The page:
Wednesday, May 12, 2010

New Baby Chicks

We picked up some new baby chicks right before we left for New York. Jim's associate at work and his children took care of them while we were out of town.

Jim told the kids before we left that the baby chicks loved to be held and sung to. He told them that the chicks' favorite song was "Up, Up in the Sky" which he sang to them. Jim asked the kids if they could remember the song. They shook their heads with a look of concern on their faces. We assured them that any song would be just fine. Their dad reported to us later that his kids held and sang to those chicks every single day! They would go out in the garage to check on them often, even in the middle of the night! I wish I could have witnessed it.

Sunday, May 9, 2010

Springtime in New York

At the end of April, an opportunity for a business trip to New Jersey arose. We jumped at the chance to visit Jacob. Jacob had been raving about spring in New York. I couldn't wait to experience it! My biggest surprise? Temperatures in the 80's! Coming from the cool, Northwest-type weather we had been experiencing, the warm sunshine felt so-ooo good.

We stayed with Jacob in his fantastic brownstone studio apartment. The large windows overlook the garden -filled courtyard below. Jacob's comfortable budget-friendly furnishings are practical and yet so sleek. What a perfect home for him!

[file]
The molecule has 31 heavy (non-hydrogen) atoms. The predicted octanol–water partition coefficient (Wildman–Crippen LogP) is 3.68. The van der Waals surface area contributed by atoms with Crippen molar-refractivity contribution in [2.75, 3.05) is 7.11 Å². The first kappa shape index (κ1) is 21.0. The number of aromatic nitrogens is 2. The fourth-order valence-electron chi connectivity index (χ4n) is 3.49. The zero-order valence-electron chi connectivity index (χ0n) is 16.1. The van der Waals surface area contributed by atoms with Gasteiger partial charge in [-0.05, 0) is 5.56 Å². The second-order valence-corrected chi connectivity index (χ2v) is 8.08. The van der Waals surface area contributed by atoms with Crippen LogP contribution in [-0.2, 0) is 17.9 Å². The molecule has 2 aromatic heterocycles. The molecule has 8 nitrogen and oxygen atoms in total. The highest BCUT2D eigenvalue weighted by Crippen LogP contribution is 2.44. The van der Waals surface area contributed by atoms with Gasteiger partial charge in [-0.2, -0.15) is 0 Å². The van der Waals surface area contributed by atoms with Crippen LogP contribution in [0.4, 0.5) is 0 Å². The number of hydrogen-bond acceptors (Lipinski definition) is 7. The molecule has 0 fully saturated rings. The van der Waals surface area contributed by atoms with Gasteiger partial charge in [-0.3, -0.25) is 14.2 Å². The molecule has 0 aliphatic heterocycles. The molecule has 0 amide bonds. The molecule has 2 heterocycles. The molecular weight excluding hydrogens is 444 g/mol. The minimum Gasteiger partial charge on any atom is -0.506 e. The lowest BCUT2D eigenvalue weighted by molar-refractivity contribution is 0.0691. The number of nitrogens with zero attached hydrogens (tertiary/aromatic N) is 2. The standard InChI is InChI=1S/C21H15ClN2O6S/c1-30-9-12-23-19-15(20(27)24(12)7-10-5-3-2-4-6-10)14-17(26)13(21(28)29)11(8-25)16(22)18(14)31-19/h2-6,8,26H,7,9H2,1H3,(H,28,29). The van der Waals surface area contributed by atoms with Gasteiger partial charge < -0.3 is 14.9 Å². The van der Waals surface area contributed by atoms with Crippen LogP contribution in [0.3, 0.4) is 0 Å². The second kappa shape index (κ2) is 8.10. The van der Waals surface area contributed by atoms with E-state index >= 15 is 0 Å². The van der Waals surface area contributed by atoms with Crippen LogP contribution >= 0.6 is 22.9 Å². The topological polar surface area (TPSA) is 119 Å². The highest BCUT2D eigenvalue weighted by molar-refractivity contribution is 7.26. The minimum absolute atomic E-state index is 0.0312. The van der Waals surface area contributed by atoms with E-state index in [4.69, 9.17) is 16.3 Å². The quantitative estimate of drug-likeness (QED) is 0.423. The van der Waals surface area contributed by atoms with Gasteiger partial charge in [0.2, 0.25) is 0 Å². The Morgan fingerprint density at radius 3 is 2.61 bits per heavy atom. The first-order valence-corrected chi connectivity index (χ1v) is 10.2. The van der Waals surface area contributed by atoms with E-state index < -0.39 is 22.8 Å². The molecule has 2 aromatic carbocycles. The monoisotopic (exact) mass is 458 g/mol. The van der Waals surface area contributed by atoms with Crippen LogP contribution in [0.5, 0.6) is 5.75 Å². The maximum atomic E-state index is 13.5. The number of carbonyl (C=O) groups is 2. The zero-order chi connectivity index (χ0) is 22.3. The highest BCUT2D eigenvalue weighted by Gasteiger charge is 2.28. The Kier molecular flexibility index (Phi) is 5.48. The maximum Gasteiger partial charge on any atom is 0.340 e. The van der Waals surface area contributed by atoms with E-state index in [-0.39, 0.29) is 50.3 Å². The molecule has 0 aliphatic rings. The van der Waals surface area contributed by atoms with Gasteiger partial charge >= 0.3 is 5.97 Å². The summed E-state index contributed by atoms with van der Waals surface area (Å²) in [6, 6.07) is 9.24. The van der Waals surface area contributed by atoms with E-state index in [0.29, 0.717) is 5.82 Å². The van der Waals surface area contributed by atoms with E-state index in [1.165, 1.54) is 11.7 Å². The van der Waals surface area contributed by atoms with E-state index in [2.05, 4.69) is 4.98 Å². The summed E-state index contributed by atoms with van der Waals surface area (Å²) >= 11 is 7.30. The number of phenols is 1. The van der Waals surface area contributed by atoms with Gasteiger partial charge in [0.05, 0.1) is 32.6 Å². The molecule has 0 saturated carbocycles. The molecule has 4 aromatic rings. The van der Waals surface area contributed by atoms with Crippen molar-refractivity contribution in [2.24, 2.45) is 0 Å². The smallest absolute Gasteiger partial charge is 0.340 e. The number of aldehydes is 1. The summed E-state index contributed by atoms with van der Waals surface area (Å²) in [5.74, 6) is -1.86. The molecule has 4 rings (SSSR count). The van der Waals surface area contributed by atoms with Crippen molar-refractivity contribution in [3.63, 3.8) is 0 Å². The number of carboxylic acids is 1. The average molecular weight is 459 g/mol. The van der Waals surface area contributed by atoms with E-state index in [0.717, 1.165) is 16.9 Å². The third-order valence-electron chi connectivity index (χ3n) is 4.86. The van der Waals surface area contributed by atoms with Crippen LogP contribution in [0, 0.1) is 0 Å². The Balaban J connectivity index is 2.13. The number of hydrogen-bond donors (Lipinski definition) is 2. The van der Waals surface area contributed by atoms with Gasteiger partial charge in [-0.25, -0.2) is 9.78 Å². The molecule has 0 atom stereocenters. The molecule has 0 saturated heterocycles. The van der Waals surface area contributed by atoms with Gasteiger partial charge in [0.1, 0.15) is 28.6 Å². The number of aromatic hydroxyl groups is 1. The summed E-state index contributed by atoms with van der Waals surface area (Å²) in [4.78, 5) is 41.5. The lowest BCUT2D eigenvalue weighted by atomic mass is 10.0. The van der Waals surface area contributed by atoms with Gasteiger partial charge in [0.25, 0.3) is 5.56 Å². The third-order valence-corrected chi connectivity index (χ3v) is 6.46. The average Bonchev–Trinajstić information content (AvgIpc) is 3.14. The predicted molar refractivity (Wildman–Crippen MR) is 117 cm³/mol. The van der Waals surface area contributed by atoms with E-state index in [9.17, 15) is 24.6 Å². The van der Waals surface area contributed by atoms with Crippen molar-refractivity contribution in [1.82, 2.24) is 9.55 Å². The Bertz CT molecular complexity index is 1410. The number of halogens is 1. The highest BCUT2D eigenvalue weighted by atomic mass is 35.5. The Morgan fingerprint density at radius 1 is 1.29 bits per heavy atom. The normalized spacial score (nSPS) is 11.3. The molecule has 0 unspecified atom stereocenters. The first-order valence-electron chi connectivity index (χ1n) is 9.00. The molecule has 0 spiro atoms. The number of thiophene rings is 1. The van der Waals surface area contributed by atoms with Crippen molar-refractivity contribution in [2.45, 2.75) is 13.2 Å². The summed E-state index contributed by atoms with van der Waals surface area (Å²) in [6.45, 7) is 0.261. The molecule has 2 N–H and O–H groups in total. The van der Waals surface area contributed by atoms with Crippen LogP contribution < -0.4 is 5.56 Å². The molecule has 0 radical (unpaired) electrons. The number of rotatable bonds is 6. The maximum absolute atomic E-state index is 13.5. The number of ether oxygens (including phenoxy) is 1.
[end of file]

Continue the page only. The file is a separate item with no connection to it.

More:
We spent the first afternoon exploring Jacob's neighborhood in Harlem. It was built on the property that once belonged to Alexander Hamilton. His home, pictured on the left, still stands. There were several beautiful churches like the one on the right ....

...and a castle built in 1888 by James Bailey founder with Phineus Barnum of the Barnum and Bailey Circus.

We were overwhelmed by the Cathedral of St. John the Divine which, apparently, is one of the largest in the US. Construction was begun in 1890 and continues today!

It's gardens were stunning.

Jacob led us to the beautiful Riverside Park on the Hudson River.

We then made our way to Central Park past the eye-catching "U" Like Garden restaurant and a raccoon that seemed out of place in the middle of New York.

We safely crossed the park through the dark and foreboding North Woods. Because we had some time to kill before we joined up with Jacob's friends at the restaurant, we sat on a park bench by the Harlem Meer to rest and enjoy the cool evening air. Dinner, Ethiopian style, was a totally new experience. Mounds of food heaped on trays were placed in the middle of the table along with a bowl filled with several rolls of thin flat bread. The bread served as the eating utensil. Of the various selections, the lentil dishes were my favorites. We enjoyed every minute of that opportunity to visit with a few of Jacob's New York friends.

The next day we set off to explore a museum and ride bicycles through Central Park. We peeked in the Guggenheim to check out the impressive ramp that circles the building from the ground to the dome. Unfortunately, the camera died as we were taking pictures of it.
Convinced that a camera needed to be purchased before we could continue our tour, we set off to find a camera store. We ducked in the Metropolitan Museum of Art on the way to cool off. We unanimously agreed that the two million works of art displayed there required much more time and patience than we had at the moment (especially since we realized our stomachs were growling). We moved on to find some lunch. We enjoyed a delicious meal at Cafe Lalo, the restaurant featured in the movie, "You've Got Mail". The dessert we shared was the